An explosion that took the lives of 27 men, 11 white and 16 colored, occurred in the Mossboro mine of the Premier Coal Company near Helena Friday afternoon about 4 o'clock. Sixty men were at work in the mine.
The explosion was caused, most of the survivors stated, by an charge of black powder that blew backward and in the misfiring set off the coal dust. It is said to have been very severe and most of the men were believed to have been killed instantly.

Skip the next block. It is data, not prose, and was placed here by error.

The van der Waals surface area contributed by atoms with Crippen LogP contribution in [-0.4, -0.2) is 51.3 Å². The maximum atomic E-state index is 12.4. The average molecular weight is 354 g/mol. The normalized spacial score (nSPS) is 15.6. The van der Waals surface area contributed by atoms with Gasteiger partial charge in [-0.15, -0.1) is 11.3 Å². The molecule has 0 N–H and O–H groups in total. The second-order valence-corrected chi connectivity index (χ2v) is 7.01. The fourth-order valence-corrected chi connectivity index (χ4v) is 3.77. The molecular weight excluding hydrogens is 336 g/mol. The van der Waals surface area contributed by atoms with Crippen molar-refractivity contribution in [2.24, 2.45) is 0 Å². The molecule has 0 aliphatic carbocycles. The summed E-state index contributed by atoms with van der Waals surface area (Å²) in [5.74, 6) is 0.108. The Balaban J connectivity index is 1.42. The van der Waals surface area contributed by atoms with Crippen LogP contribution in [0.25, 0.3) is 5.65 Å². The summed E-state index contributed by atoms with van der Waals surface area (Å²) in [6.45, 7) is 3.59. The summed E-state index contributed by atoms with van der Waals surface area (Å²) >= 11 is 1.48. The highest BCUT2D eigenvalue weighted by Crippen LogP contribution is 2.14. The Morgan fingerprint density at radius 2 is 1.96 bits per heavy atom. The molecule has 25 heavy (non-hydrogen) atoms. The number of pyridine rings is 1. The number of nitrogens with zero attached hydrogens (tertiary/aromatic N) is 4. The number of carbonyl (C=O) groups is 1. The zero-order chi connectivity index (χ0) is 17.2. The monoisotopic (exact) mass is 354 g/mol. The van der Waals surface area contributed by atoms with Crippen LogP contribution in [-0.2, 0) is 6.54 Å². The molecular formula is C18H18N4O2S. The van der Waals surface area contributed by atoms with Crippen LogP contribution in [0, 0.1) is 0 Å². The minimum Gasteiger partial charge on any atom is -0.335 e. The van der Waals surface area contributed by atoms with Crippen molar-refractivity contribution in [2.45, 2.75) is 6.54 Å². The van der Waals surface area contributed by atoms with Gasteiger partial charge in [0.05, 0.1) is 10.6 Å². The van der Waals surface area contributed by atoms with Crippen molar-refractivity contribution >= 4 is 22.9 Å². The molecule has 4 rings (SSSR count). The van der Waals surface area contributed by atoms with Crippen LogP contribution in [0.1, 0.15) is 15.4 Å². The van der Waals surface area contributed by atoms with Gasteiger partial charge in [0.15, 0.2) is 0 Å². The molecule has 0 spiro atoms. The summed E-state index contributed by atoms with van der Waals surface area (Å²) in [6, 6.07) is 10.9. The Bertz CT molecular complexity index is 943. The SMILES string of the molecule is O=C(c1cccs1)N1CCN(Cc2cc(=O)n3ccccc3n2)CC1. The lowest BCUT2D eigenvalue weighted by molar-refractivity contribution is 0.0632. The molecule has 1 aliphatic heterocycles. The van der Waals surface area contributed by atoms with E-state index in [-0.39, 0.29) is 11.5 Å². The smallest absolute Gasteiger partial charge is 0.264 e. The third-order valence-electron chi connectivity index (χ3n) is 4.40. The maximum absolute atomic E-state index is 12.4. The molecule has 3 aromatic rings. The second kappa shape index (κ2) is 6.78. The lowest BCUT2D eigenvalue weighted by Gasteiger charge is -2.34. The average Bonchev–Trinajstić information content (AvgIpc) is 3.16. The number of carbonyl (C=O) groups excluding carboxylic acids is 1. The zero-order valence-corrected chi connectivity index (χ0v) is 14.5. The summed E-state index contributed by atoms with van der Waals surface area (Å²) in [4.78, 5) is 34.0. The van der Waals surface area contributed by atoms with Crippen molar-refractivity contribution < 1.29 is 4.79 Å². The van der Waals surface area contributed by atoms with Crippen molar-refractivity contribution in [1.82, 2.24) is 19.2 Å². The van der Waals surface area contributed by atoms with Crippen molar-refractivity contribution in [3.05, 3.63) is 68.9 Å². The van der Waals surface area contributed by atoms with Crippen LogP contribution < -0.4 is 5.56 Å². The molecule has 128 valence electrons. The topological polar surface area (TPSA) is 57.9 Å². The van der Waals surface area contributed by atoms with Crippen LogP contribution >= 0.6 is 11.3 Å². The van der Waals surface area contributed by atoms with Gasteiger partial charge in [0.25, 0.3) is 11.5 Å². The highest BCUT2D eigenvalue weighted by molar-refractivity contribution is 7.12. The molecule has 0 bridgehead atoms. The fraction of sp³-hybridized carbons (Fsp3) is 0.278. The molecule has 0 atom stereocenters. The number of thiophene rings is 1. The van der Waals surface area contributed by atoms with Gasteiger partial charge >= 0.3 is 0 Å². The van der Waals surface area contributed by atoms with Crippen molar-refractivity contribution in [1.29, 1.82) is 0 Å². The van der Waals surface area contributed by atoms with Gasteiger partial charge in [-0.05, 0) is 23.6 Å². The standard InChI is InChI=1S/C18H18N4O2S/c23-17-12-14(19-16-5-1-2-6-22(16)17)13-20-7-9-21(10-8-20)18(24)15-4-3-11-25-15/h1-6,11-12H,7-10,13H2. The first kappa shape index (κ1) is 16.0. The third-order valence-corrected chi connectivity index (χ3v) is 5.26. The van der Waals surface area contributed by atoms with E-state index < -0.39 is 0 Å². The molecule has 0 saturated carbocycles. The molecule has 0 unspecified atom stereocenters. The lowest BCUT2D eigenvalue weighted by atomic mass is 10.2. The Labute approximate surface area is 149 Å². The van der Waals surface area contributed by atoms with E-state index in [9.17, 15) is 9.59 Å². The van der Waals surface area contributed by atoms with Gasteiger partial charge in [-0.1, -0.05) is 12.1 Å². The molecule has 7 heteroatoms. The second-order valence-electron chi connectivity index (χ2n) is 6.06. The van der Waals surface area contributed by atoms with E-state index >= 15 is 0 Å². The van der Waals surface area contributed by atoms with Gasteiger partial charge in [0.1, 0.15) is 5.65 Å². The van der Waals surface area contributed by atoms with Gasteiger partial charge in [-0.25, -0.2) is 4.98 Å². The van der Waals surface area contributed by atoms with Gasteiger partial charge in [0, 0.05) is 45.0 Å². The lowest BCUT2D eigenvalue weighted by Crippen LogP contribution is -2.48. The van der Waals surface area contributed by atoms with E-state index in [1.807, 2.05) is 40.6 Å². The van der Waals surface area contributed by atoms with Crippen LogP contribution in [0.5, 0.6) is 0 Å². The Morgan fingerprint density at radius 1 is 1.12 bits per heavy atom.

The work of removing the bodies of the dead men required practically all Friday night. The blast loosed a pond of water that flowed into and filled the pit, making the work of the rescue all the more difficult. For hours the crew worked in water waist deep among heaps of fallen stone and twisted steel to find the badly mangled bodies of the dead men.
Several of the men, it is said, had been at work in the mine only a week. Some of them were in the Overton mine on December 10, 1925 when an explosion took the lives of 53 men.